You can be an assertive, confident introvert. Here’s how.
Think for a moment…
Do you ever, as an introverted man, feel like your quiet nature is sometimes misunderstood by others?
Do you want to…
- speak up for yourself more,
- boldly ask women out,
- go on more dates, or
- attend more social gatherings
… yet feel uncomfortable doing those things?
Happily, today’s post is just for you!
We’ll be talking about how you can do every one of those things (and more!) and still remain true to who you are.
Before we jump in, however, let’s take a step back.
Why, as an introvert, might you think you need to get out of your shell?
When you’re an introvert, the world can sometimes feel like it was designed by extroverts, for extroverts.
You may regularly see images of men being the “life of the party,” or you might read advice that encourages you to simply “go for it” and approach women in the gym (for an “introvert-friendly” guide on how to do this, check out this blog post).
All of this is often easier said than done, yet it may cause you to feel tempted to change aspects of yourself in order to “get out of your shell.”
Happily, it is completely possible to develop the powerful, confident, and assertive sides of yourself and keep the introverted qualities you know and love.
Now, let’s dive in.
First, let’s define what we’re talking about.
Often, an introverted man will come across the phrase “get out of your shell” when he is searching for advice on things like dating and approaching women.
If you like being an introvert and spending time by yourself, you might pause at the thought of someone telling you to change your ways just to fit in.
Indeed, introverts have so many wonderful, attractive qualities and can be truly great friends and partners. Of course you want to hang on to those aspects of yourself!
However, introverted men like you (along with every other person in the world!) tend to share a few qualities they wish they could improve upon. For example, you may want to learn how to…
- feel less shy in social situations,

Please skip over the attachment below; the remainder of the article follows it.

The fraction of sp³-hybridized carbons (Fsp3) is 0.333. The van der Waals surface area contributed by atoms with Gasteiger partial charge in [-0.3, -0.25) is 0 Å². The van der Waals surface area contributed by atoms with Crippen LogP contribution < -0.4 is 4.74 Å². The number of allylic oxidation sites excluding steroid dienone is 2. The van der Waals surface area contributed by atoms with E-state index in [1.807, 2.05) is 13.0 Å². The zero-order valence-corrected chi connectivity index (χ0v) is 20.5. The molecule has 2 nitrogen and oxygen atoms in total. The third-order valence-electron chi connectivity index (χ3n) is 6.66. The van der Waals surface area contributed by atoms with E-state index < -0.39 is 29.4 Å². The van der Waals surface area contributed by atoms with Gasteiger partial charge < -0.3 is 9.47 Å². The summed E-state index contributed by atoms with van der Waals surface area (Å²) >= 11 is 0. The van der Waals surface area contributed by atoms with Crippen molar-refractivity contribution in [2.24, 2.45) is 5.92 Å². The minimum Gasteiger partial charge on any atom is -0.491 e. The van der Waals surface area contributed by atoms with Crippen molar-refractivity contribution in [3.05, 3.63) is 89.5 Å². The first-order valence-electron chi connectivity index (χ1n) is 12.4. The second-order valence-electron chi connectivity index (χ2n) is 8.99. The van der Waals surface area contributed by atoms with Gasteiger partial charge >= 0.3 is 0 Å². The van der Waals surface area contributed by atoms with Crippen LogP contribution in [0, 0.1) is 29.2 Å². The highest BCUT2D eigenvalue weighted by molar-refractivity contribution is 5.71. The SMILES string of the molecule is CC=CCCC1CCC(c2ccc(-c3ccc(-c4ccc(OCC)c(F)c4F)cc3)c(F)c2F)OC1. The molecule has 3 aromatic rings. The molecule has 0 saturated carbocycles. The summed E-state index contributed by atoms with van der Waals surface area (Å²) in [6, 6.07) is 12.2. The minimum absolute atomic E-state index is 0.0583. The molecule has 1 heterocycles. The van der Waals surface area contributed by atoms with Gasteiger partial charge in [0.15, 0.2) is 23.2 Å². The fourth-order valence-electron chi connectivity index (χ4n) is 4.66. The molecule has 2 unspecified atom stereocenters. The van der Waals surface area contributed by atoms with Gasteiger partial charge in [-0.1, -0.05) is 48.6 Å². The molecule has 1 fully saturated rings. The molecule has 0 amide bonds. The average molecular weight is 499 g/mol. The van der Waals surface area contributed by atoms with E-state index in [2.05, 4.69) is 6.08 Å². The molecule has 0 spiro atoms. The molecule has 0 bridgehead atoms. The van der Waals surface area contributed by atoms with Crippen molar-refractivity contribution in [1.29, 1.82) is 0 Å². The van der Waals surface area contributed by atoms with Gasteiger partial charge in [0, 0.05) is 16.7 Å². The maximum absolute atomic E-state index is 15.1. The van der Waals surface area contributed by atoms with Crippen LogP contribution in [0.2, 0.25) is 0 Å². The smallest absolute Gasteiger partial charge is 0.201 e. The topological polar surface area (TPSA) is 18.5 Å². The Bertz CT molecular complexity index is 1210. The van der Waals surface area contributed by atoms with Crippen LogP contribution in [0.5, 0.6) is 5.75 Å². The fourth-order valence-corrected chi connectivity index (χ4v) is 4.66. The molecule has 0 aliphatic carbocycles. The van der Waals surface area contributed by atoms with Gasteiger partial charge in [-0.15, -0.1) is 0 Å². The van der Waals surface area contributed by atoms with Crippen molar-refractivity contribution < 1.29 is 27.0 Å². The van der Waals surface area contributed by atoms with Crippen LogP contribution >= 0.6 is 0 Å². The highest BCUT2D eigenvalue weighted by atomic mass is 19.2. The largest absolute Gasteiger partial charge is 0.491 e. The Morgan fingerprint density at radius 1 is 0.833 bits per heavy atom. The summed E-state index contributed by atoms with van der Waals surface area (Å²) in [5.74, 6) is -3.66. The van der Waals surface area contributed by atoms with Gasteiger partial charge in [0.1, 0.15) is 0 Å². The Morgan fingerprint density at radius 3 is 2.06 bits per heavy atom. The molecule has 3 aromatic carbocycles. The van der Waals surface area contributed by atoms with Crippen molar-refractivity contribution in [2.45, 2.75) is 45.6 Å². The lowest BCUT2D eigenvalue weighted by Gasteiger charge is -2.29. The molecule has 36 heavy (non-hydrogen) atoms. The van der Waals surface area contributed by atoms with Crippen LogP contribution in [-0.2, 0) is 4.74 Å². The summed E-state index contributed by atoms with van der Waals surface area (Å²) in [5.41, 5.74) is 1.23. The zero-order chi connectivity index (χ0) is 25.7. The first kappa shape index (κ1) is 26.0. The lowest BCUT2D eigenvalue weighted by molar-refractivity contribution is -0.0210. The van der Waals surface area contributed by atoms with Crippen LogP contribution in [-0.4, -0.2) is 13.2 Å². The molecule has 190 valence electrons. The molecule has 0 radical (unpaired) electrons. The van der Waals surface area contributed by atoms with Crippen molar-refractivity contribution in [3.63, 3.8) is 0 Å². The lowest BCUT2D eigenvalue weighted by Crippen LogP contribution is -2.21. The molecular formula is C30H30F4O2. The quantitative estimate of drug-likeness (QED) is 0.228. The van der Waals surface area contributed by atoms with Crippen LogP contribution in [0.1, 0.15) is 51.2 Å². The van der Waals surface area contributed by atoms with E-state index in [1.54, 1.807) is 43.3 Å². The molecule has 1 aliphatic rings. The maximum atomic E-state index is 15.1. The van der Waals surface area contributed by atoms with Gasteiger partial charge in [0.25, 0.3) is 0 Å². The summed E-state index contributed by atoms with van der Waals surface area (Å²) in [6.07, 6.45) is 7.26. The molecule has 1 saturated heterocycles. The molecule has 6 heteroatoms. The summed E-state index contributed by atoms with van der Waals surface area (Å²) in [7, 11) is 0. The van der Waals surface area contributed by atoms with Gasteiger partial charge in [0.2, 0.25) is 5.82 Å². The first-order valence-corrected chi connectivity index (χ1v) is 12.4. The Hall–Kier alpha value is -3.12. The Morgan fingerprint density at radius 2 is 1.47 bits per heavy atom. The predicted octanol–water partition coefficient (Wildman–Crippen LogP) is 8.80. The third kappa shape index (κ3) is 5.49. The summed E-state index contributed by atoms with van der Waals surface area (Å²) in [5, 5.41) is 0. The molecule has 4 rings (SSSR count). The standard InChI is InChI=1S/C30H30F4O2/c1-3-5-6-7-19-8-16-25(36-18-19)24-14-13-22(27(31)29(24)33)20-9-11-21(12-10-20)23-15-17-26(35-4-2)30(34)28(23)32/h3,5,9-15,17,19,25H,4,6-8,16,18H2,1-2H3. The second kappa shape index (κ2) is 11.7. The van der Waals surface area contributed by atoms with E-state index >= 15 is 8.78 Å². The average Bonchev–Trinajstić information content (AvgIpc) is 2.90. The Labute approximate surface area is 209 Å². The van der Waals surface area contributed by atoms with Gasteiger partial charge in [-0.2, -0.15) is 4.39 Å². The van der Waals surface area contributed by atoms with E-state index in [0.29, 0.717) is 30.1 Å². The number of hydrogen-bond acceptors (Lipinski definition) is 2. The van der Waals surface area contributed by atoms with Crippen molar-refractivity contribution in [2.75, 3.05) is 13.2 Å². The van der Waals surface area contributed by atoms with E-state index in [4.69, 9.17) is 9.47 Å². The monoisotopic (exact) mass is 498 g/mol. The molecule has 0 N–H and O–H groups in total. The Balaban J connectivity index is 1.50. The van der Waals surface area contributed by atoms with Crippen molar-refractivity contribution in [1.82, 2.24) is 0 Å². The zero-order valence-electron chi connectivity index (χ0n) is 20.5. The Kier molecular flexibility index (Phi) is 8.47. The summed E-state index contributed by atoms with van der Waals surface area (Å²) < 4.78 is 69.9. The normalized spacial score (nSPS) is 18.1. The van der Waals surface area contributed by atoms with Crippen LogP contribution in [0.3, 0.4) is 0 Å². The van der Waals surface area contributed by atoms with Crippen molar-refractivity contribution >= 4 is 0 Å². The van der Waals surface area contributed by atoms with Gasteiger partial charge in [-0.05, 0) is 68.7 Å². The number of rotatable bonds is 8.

- become more assertive with their needs, or
- get comfortable taking part in fun activities like parties or festivals.
When you feel limited or constrained from doing the things in life that you would really like to do, that is the shell we are referring to in this post.
You can break through that shell and go through your days full of robust, assertive confidence and still return to your peaceful introverted nature curled up with a good book at home when it suits you.
There is no need to change who you are at heart; the goal is simply to address the things you feel are limiting you from living your best life.
So, how do you do this?
Take one actionable step at a time.
Essentially, to get out of your shell is to work through that feeling of unease that holds you back from doing something you’d like to do.
Perhaps the best way to overcome your anxiety about doing a certain thing is to do that thing anyway, live through the process, and afterward realize that it wasn’t so bad after all.
In psychology terms, they call that method “exposure therapy.” It’s a highly effective way of proving to yourself that you’re stronger than you think you are.
Every time you look your worries square in the face and don’t let them stop you, you raise your threshold for discomfort just a little bit. You also learn piece by tiny piece that you are way more capable than you ever gave yourself credit for.
So, what’s the best way to get started?
Try one new thing that scares you every week. Just one!
After you’ve done your “scary thing” for the week, you can rest assured that you have made some great progress, and with that well-earned comfort, you can feel great about returning to your quiet ways for a few days.